First, you have to install the Active Directory Domain Service (AD DS) feature on your Windows Server 2016 computer. To do so, execute the following PowerShell command and wait for the installation to complete.

If everything went well, you will end up with the result that the screenshot below displays.

Installing the AD DS role

Installing the AD DS role

Promoting a domain member to an RODC

The next step is to promote the server to an RODC with its own DNS server and global catalog by executing the command below. It will prompt you to provide the DSRM (Directory Services Restore Mode) password and credentials that have the permissions to add this DC to the domain.

You use the same cmdlet (Install-ADDSDomainController) for deploying a writable DC. The only difference is the ReadOnlyReplica parameter that installs the domain controller as an RODC. If you don’t specify the path to the Active Directory log, the database, and the SYSVOL folder, it will use the default paths.

After executing the command and successfully promoting your server to an RODC, the server will automatically reboot.

Promoting a server to an RODC

Promoting a server to an RODC


Configuring RODC password caching ^

The new RODC it still using a writeable DC for authenticating branch users and computers. To force the RODC to authenticate users and computer accounts, you have to ensure that the RODC caches the corresponding credentials. For this, you have to configure the Password Replication Policy (PRP) to ensure that it replicates and caches the credentials on the RODC for subsequent authentications.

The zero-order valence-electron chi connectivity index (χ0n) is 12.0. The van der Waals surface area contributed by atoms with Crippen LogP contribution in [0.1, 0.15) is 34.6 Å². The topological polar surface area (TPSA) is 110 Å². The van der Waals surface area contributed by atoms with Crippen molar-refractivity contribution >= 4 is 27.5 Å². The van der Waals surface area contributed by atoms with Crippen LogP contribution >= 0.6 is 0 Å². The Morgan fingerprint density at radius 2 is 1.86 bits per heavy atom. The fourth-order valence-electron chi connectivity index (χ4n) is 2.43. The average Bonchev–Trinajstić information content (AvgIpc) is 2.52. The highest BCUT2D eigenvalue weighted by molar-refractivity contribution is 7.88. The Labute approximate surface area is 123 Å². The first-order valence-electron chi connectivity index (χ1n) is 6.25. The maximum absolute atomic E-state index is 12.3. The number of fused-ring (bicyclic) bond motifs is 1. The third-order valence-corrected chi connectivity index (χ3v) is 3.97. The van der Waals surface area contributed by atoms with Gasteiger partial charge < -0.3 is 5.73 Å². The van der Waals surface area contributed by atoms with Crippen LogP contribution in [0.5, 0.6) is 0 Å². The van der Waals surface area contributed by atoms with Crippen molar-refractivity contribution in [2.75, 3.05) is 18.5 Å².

Allowed and Denied Password Replication Groups

There are two groups in PRP: the Allowed and the Denied Password Replication Groups. The RODC caches account credentials for members of the Allowed Password Replication Group but not those of the Denied Password Replication Group. By default, accounts from privileged groups such as Enterprise, Schema, and Domain Admins are members of the Denied RODC Password Replication Group. To get the complete list, execute the following command: